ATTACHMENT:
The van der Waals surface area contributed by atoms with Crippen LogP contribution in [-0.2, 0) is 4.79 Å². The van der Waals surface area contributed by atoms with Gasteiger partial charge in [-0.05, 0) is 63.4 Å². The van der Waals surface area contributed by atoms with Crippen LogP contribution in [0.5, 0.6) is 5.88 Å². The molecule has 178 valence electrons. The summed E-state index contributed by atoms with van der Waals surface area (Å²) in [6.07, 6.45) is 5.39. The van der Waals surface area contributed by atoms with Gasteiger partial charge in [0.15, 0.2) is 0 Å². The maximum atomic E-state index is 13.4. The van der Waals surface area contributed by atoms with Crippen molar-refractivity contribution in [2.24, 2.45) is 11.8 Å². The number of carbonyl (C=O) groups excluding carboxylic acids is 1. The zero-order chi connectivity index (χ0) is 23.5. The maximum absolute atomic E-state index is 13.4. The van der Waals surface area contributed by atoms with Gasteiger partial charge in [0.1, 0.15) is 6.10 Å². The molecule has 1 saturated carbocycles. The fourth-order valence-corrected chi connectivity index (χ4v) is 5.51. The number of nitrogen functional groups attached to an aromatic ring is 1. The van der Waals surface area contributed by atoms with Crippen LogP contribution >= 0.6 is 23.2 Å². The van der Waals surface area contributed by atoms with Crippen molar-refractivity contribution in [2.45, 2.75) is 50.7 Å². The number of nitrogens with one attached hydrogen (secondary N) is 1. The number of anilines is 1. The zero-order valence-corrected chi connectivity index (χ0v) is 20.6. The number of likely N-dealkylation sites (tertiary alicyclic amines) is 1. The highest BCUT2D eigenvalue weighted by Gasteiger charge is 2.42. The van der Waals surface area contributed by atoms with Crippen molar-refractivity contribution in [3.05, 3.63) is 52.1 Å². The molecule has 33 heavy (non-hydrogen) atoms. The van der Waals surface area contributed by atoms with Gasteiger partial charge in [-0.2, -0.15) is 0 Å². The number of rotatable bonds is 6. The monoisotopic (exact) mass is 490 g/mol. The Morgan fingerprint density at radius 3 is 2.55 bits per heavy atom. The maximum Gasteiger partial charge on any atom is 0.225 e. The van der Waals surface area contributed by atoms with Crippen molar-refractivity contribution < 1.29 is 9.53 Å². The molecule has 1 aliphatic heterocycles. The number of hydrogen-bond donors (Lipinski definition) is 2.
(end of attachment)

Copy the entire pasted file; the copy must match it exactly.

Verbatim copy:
The van der Waals surface area contributed by atoms with Crippen LogP contribution in [-0.2, 0) is 4.79 Å². The van der Waals surface area contributed by atoms with Gasteiger partial charge in [-0.05, 0) is 63.4 Å². The van der Waals surface area contributed by atoms with Crippen LogP contribution in [0.5, 0.6) is 5.88 Å². The molecule has 178 valence electrons. The summed E-state index contributed by atoms with van der Waals surface area (Å²) in [6.07, 6.45) is 5.39. The van der Waals surface area contributed by atoms with Gasteiger partial charge in [0.15, 0.2) is 0 Å². The maximum atomic E-state index is 13.4. The van der Waals surface area contributed by atoms with Crippen molar-refractivity contribution in [2.24, 2.45) is 11.8 Å². The number of carbonyl (C=O) groups excluding carboxylic acids is 1. The zero-order chi connectivity index (χ0) is 23.5. The maximum absolute atomic E-state index is 13.4. The van der Waals surface area contributed by atoms with Gasteiger partial charge in [0.1, 0.15) is 6.10 Å². The molecule has 1 saturated carbocycles. The fourth-order valence-corrected chi connectivity index (χ4v) is 5.51. The number of nitrogen functional groups attached to an aromatic ring is 1. The van der Waals surface area contributed by atoms with Crippen LogP contribution >= 0.6 is 23.2 Å². The van der Waals surface area contributed by atoms with Crippen molar-refractivity contribution in [2.45, 2.75) is 50.7 Å². The number of nitrogens with one attached hydrogen (secondary N) is 1. The number of anilines is 1. The zero-order valence-corrected chi connectivity index (χ0v) is 20.6. The number of likely N-dealkylation sites (tertiary alicyclic amines) is 1. The highest BCUT2D eigenvalue weighted by Gasteiger charge is 2.42. The van der Waals surface area contributed by atoms with Crippen molar-refractivity contribution in [3.05, 3.63) is 52.1 Å². The molecule has 33 heavy (non-hydrogen) atoms. The van der Waals surface area contributed by atoms with Gasteiger partial charge in [-0.2, -0.15) is 0 Å². The number of rotatable bonds is 6. The monoisotopic (exact) mass is 490 g/mol. The Morgan fingerprint density at radius 3 is 2.55 bits per heavy atom. The maximum Gasteiger partial charge on any atom is 0.225 e. The van der Waals surface area contributed by atoms with Crippen molar-refractivity contribution < 1.29 is 9.53 Å². The molecule has 1 aliphatic heterocycles. The number of hydrogen-bond donors (Lipinski definition) is 2.